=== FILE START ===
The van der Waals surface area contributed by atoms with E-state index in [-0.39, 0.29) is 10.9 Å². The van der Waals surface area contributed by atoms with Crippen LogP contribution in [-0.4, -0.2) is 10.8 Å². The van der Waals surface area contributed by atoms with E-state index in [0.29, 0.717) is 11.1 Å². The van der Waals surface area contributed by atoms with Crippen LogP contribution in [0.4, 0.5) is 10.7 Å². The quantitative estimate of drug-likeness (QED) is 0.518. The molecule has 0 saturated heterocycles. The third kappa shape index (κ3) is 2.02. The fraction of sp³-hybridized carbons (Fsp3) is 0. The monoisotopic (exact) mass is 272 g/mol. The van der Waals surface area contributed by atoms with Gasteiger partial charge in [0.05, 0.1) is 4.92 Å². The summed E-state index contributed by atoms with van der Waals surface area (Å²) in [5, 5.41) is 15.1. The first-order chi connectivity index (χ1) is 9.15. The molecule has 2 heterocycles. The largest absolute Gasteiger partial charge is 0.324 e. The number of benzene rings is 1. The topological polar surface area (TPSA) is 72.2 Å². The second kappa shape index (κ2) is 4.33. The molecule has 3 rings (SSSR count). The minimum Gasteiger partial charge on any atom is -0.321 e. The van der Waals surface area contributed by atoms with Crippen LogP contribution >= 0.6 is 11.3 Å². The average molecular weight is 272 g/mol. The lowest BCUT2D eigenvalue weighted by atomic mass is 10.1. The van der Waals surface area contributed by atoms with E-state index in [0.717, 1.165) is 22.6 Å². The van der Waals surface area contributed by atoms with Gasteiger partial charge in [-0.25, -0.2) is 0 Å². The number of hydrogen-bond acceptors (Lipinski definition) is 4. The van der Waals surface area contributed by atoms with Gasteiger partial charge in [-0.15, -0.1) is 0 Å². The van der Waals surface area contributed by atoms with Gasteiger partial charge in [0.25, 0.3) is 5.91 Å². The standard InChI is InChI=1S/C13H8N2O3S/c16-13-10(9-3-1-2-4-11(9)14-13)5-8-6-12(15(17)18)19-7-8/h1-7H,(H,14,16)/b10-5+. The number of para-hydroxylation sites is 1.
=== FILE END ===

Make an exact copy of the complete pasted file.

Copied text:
The van der Waals surface area contributed by atoms with E-state index in [-0.39, 0.29) is 10.9 Å². The van der Waals surface area contributed by atoms with Crippen LogP contribution in [-0.4, -0.2) is 10.8 Å². The van der Waals surface area contributed by atoms with E-state index in [0.29, 0.717) is 11.1 Å². The van der Waals surface area contributed by atoms with Crippen LogP contribution in [0.4, 0.5) is 10.7 Å². The quantitative estimate of drug-likeness (QED) is 0.518. The molecule has 0 saturated heterocycles. The third kappa shape index (κ3) is 2.02. The fraction of sp³-hybridized carbons (Fsp3) is 0. The monoisotopic (exact) mass is 272 g/mol. The van der Waals surface area contributed by atoms with Gasteiger partial charge in [0.05, 0.1) is 4.92 Å². The summed E-state index contributed by atoms with van der Waals surface area (Å²) in [5, 5.41) is 15.1. The first-order chi connectivity index (χ1) is 9.15. The molecule has 2 heterocycles. The largest absolute Gasteiger partial charge is 0.324 e. The number of benzene rings is 1. The topological polar surface area (TPSA) is 72.2 Å². The second kappa shape index (κ2) is 4.33. The molecule has 3 rings (SSSR count). The minimum Gasteiger partial charge on any atom is -0.321 e. The van der Waals surface area contributed by atoms with Crippen LogP contribution >= 0.6 is 11.3 Å². The average molecular weight is 272 g/mol. The lowest BCUT2D eigenvalue weighted by atomic mass is 10.1. The van der Waals surface area contributed by atoms with E-state index in [0.717, 1.165) is 22.6 Å². The van der Waals surface area contributed by atoms with Gasteiger partial charge in [-0.25, -0.2) is 0 Å². The number of hydrogen-bond acceptors (Lipinski definition) is 4. The van der Waals surface area contributed by atoms with Gasteiger partial charge in [-0.15, -0.1) is 0 Å². The van der Waals surface area contributed by atoms with Gasteiger partial charge in [0.25, 0.3) is 5.91 Å². The standard InChI is InChI=1S/C13H8N2O3S/c16-13-10(9-3-1-2-4-11(9)14-13)5-8-6-12(15(17)18)19-7-8/h1-7H,(H,14,16)/b10-5+. The number of para-hydroxylation sites is 1.